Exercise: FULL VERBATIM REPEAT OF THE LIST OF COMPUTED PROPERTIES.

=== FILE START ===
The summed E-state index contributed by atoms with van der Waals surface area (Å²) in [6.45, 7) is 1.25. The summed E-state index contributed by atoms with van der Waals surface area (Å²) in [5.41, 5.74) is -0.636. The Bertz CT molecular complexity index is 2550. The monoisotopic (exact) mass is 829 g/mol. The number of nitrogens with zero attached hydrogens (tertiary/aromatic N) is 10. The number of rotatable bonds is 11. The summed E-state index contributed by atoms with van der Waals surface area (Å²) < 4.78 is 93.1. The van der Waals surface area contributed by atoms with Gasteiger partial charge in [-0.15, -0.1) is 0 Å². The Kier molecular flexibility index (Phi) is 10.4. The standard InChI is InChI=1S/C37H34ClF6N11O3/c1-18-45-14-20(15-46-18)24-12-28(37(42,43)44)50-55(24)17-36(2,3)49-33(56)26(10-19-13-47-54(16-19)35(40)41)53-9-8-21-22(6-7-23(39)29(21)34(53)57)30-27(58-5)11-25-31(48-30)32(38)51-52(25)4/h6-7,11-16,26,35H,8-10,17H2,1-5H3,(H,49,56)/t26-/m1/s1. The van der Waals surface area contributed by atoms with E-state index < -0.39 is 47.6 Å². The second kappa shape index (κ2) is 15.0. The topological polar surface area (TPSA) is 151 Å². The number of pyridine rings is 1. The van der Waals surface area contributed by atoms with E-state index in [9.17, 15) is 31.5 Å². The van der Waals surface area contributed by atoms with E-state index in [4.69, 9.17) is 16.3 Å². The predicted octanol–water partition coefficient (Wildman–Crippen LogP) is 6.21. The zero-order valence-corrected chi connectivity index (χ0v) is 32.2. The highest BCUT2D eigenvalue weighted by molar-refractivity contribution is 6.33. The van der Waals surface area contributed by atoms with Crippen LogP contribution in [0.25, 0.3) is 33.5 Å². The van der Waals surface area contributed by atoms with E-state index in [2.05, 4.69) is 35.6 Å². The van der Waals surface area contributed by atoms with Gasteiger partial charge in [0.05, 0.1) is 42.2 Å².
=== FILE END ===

The summed E-state index contributed by atoms with van der Waals surface area (Å²) in [6.45, 7) is 1.25. The summed E-state index contributed by atoms with van der Waals surface area (Å²) in [5.41, 5.74) is -0.636. The Bertz CT molecular complexity index is 2550. The monoisotopic (exact) mass is 829 g/mol. The number of nitrogens with zero attached hydrogens (tertiary/aromatic N) is 10. The number of rotatable bonds is 11. The summed E-state index contributed by atoms with van der Waals surface area (Å²) < 4.78 is 93.1. The van der Waals surface area contributed by atoms with Gasteiger partial charge in [-0.15, -0.1) is 0 Å². The Kier molecular flexibility index (Phi) is 10.4. The standard InChI is InChI=1S/C37H34ClF6N11O3/c1-18-45-14-20(15-46-18)24-12-28(37(42,43)44)50-55(24)17-36(2,3)49-33(56)26(10-19-13-47-54(16-19)35(40)41)53-9-8-21-22(6-7-23(39)29(21)34(53)57)30-27(58-5)11-25-31(48-30)32(38)51-52(25)4/h6-7,11-16,26,35H,8-10,17H2,1-5H3,(H,49,56)/t26-/m1/s1. The van der Waals surface area contributed by atoms with E-state index < -0.39 is 47.6 Å². The second kappa shape index (κ2) is 15.0. The topological polar surface area (TPSA) is 151 Å². The number of pyridine rings is 1. The van der Waals surface area contributed by atoms with E-state index in [9.17, 15) is 31.5 Å². The van der Waals surface area contributed by atoms with E-state index in [4.69, 9.17) is 16.3 Å². The predicted octanol–water partition coefficient (Wildman–Crippen LogP) is 6.21. The zero-order valence-corrected chi connectivity index (χ0v) is 32.2. The highest BCUT2D eigenvalue weighted by molar-refractivity contribution is 6.33. The van der Waals surface area contributed by atoms with Crippen LogP contribution in [0.25, 0.3) is 33.5 Å². The van der Waals surface area contributed by atoms with E-state index in [2.05, 4.69) is 35.6 Å². The van der Waals surface area contributed by atoms with Gasteiger partial charge in [0.05, 0.1) is 42.2 Å².